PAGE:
GS1 and Financial InterGroup Response Much like the DTCC response, this one takes the form of a job application for the role of identification standard provider on the behalf of GS1, which is currently used as the foundation for UPC barcodes in the retail world.

  • It promotes the use of the GS1 system as the solution for legal entity identification, as well as financial instruments and financial events, thus extending the proposal to the whole area of reference data.
  • It promotes a two step issuing process, with the first based on a user obtaining a GS1 company prefix from GS1, and then the subsequent individual financial IDs being created by the individual users based on this prefix. This is the means by which individual barcodes are created in the world of retail.
  • It also promotes the decoupling of the process of issuing an identifier from the process of registering and verifying reference data. Rather than a single utility, it is therefore suggesting the establishment of multiple, federated registration authorities, which would act as “a single worldwide resource”.

Schwartz & Ballen Response This response purports to represent a range of financial institutions with whom Schwartz & Ballen work, including “banks, insurance companies, securities firms and organisations that provide electronic and paper-based payments clearance and settlement systems”. It appears to be a US centric response, with the suggested IDs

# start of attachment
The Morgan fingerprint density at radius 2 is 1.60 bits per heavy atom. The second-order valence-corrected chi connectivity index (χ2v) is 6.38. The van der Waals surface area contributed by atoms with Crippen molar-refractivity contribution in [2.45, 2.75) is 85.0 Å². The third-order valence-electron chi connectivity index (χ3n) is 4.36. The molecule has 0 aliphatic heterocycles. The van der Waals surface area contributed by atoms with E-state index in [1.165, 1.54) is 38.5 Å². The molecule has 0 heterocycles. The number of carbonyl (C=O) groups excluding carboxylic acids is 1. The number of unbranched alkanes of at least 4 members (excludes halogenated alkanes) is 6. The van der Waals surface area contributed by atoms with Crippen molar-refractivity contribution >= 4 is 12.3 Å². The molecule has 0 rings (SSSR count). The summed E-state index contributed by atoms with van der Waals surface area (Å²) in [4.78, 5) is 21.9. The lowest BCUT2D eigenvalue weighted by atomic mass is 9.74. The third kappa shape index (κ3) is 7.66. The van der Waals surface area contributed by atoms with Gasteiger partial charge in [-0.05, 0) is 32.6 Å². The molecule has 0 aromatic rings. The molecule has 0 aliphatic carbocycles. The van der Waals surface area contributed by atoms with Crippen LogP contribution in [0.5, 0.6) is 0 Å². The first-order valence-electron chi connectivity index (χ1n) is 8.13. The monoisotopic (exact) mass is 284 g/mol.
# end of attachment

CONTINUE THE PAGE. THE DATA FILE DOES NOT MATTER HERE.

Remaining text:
• The proposed identification standard is the Taxpayer Identification Numbers (TINs), which are issued by the US Internal Revenue Service (IRS).
  • The benefits of this include that it is a system of identification that already exists and that it covers all firms in the US or those that deal with the US (hence it is US centric).
  • It suggests that the Office of Financial Research should provide additional guidance to financial companies as to types of agreements it will regard as financial contracts and refers to the definition of qualified financial contracts defined by the Federal Deposit Insurance Act (FDIA) as a starting point.

D&B Response Another in the vein of job applications for the position of utility provider, D&B’s response highlights its credentials as a provider of the Data Universal Numbering System (DUNS) to be able adapt this identifier to the requirements of the Office of Financial Research. Short and to the point, the letter indicates the willingness of the vendor to enter into talks about these proposals in the future.